One in Ten Town Centre Shops Empty
More than one in ten town centre shops were empty at the end of May, research from the British Retail Consortium (BRC) has found.
The BRC’s Footfall and Vacancies report showed that the average vacancy rate across the UK was 11.2%, rising to 13.4% in Wales and 17.1% in Northern Ireland. Overall footfall was 1% lower in July than a year ago.
The retail body said that a combination of high inflation, low wage growth and uncertainty about the economy was hitting consumer spending levels hard. Public sector job losses were also taking their toll on confidence, the BRC said.
A BRC spokeswoman said that the number of empty high street shops was slightly lower than last year, but warned that a “spiral of decline” was affecting town centres.
“Where there are high numbers of vacant units, people are less inclined to go there, so the problem is exacerbated. Online shopping, and increased competition among bigger stores and out of town shopping centres are all affecting the future of the high street.”
The Association of Convenience Stores said that smaller retailers in market towns and small neighbourhoods were particularly at risk.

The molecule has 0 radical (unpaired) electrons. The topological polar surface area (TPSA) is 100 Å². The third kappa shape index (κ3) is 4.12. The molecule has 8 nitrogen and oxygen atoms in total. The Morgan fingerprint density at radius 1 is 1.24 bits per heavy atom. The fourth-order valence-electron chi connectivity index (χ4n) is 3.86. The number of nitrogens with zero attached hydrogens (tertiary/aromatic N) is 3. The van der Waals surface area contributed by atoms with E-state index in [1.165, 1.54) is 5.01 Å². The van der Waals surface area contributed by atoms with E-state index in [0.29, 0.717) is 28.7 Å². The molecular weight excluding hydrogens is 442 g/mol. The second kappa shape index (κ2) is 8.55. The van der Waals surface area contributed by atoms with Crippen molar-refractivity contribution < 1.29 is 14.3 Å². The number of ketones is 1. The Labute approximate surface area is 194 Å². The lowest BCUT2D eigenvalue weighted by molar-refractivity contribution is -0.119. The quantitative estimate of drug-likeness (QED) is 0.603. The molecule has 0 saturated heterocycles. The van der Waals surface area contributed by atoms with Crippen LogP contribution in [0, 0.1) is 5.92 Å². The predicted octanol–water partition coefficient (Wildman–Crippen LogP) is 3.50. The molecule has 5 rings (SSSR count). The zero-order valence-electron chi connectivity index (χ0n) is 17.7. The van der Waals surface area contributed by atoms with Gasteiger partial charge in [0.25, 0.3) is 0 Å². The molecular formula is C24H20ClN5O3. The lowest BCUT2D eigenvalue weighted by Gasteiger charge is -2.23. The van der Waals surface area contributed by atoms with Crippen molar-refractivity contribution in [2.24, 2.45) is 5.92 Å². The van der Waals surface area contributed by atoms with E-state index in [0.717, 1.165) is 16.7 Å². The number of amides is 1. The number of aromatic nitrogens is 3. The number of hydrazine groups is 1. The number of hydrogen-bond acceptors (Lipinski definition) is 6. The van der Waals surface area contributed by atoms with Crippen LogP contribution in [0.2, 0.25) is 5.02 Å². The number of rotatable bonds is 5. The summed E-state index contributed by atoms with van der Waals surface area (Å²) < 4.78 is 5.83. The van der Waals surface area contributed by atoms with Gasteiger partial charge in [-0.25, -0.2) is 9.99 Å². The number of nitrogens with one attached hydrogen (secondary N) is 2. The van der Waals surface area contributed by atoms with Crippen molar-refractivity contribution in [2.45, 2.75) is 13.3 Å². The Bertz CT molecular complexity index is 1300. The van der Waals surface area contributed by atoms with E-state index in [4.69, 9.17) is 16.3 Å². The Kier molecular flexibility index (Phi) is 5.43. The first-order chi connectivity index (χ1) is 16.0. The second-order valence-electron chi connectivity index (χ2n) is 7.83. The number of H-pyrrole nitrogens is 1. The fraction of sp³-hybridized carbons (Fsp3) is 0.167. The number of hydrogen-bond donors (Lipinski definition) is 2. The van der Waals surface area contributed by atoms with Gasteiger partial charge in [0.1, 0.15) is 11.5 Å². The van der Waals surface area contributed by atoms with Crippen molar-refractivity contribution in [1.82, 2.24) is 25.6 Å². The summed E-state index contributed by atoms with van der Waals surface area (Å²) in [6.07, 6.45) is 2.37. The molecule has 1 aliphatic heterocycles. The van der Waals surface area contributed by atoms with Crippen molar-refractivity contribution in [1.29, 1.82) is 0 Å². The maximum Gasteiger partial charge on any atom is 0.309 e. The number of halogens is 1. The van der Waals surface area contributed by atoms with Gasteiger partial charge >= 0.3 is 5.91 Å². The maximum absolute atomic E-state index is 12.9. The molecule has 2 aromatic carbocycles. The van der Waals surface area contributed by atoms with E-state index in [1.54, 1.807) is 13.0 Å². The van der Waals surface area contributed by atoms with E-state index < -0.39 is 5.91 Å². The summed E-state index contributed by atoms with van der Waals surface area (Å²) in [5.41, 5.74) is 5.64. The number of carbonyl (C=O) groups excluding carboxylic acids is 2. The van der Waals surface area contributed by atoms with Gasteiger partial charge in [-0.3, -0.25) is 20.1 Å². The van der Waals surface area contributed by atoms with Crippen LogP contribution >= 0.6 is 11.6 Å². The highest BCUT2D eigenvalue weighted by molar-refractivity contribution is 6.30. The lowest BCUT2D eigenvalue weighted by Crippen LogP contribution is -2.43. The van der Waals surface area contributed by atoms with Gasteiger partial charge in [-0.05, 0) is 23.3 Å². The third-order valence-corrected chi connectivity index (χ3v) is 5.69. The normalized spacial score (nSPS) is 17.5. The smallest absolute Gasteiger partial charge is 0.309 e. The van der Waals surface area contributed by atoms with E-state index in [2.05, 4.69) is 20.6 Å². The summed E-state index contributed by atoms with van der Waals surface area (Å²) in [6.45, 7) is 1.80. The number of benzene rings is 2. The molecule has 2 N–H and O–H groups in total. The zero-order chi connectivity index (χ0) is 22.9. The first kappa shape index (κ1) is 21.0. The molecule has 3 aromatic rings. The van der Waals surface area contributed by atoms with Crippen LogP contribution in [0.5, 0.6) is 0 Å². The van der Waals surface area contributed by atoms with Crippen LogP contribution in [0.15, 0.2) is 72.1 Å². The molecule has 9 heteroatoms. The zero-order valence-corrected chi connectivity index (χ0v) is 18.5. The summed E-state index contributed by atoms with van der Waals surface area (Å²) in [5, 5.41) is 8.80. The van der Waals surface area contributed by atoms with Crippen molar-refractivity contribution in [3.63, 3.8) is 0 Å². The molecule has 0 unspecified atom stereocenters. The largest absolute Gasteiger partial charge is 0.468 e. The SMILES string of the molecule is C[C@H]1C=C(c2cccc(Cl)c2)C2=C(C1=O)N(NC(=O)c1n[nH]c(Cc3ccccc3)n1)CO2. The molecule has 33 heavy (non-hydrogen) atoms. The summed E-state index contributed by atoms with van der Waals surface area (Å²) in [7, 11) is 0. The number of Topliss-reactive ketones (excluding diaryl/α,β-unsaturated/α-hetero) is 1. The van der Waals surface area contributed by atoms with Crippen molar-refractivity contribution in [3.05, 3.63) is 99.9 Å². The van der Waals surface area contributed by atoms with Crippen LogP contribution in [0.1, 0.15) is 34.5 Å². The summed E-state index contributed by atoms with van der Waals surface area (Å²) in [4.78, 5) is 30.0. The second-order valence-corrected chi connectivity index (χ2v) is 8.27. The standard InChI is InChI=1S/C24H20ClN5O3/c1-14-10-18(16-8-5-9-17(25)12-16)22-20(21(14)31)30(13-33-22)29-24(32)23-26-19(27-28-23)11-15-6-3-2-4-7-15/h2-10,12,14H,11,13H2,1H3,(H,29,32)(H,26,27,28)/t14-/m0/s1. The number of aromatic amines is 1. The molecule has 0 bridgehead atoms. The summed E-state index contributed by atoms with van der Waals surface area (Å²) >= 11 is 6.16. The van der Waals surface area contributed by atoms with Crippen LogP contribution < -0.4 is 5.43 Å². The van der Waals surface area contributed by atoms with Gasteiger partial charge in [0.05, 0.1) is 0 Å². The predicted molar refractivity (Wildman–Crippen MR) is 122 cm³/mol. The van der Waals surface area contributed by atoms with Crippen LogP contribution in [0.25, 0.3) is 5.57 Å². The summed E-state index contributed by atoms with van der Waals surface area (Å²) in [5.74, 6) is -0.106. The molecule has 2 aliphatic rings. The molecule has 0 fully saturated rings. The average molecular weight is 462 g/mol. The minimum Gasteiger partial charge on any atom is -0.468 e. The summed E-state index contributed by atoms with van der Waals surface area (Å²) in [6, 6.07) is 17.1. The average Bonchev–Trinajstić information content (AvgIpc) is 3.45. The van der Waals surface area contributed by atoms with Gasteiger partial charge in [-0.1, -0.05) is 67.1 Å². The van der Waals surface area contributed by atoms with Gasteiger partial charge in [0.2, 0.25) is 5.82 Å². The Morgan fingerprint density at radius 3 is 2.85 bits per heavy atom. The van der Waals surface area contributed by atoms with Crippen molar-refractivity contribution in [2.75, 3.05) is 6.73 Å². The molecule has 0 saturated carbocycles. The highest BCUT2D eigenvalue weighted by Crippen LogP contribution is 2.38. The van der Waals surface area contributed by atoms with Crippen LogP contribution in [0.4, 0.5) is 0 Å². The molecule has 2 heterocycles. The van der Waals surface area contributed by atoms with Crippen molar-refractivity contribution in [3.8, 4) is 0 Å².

“Small operators need to work together to overcome competition from supermarkets and big names.”
said ACS public affairs director Shane Brennan.
Brennan said that local councils also needed to do more to encourage small-scale retail communities.
“Too many councils are giving up on the high street and allowing supermarket developments to take over. Better planning and investment can help — for example, converting bigger units into smaller ones to encourage small operators.”
A spokesman for the Department for Business, Innovation and Skills said the Government is currently looking at a number of proposals to support high street shops.
“These include the introduction of a package of measures to build on the Town Centre First policy, such as redirecting retail developments to town centre sites.”